La Sagrada Familia
La Sagrada Familia
The Basilica i Temple Expiatori de la Sagrada Familia commonly known as the Sagrada Familia, is a large Roman Catholic church in Barcelona, Catalonia, Spain, designed by Catalan architect Antoni Gaudi (1852-1926). Although incomplete, the church is a UNESCO World Heritage Site, and in November 2010 was consecrated and proclaimed a minor basilica by Pope Benedict XVI.
Though construction of Sagrada Familia had commenced in 1882, Gaudi became involved in 1883, taking over the project and transforming it with his architectural and engineering style-combining Gothic and curvilinear Art Nouveau forms.
Gaudi devoted his last years to the project and at the time of his death in 1926, less than a quarter of the project was complete. Sagrada Familia's construction progressed slowly as it relied on private donations and was interrupted by the Spanish Civil War-only to resume intermittent progress in the 1950s. Construction passed the mid-point in 2010 with some of the project's greatest challenges remaining and an anticipated completion date of 2026-the centennial of Gaudi's death. The basilica has a long history of dividing the citizens of Barcelona-over the initial possibility it might compete with Barcelona's cathedral, over Gaudi's design itself, over the possibility that work after Gaudi's death disregarded his design, and the recent possibility that an underground tunnel of Spain's high-speed train could disturb its stability.
La Sagrada Familia
Describing Sagrada Familia, art Critic Rainer Zerbst said "it is probably impossible to find a church building anything like it in the entire history of art" and Paul Goldberger called it 'the most extraordinary personal interpretation of Gothic architecture since the Middle Ages'.
The Basilica of the Sagrada Familia was the inspiration of a Catalan bookseller, Josep Maria Bocabella, founder of Asociacion Espiritual de Devotos de San Jose (Spiritual Association of Devotees of St. Joseph). After a visit to the Vatican in 1872, Bocabella returned from Italy with the intention of building a church inspired by that at Loreto. The crypt of the church, funded by donations, was begun 19 March 1882, on the festival of St. Joseph, to the design of the architect Francisco de Paula del Villar, whose plan was for a Gothic revival church of a standard form. Antoni Gaudi began work on the project in 1883. On 18 March 1883 Villar retired from the project, and Gaudi assumed responsibility for its design, which he changed radically.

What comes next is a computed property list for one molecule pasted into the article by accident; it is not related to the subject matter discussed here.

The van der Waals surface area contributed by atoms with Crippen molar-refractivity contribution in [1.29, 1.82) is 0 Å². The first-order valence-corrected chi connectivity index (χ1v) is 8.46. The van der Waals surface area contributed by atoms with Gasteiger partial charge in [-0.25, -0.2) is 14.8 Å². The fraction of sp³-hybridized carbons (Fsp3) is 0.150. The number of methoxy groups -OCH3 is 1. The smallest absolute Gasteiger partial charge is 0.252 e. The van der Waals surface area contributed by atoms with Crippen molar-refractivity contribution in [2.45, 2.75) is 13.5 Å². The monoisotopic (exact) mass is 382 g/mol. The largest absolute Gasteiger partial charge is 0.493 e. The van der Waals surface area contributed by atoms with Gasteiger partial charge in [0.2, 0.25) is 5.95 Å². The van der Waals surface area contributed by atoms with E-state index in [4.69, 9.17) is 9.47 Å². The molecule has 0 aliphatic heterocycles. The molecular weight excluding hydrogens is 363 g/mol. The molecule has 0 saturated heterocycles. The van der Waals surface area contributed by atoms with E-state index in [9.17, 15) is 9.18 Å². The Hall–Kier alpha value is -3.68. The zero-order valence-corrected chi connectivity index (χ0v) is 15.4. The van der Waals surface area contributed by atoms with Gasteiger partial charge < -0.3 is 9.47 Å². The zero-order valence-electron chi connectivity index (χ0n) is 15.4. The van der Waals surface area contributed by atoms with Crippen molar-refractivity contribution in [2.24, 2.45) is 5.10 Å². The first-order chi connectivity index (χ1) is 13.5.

On the subject of the extremely long construction period, Gaudi is said to have remarked, "My client is not in a hurry." When Gaudi died in 1926, the basilica was between 15 and 25 per cent complete. After Gaudi's death, work continued under the direction of Domenec Sugranes i Gras until interrupted by the Spanish Civil War in 1936. Parts of the unfinished basilica and Gaudi's models and workshop were destroyed during the war by Catalan anarchists. The present design is based on reconstructed versions of the lost plans as well as on modern adaptations. Since 1940 the architects Francesc Quintana, Isidre Puig Boada, Lluis Bonet i Gari and Francesc Cardoner have carried on the work. The illumination was designed by Carles Buigas. The current director and son of Llu¨ªs Bonet, Jordi Bonet i Armengol, has been introducing computers into the design and construction process since the 1980s. Mark Burry of New Zealand serves as Executive Architect and Researcher. Sculptures by J. Busquets, Etsuro Sotoo and the controversial Josep Subirachs decorate the fantastical faoades.
The central nave vaulting was completed in 2000 and the main tasks since then have been the construction of the transept vaults and apse. As of 2006, work concentrated on the crossing and supporting structure for the main tower of Jesus Christ as well as the southern enclosure of the central nave, which will become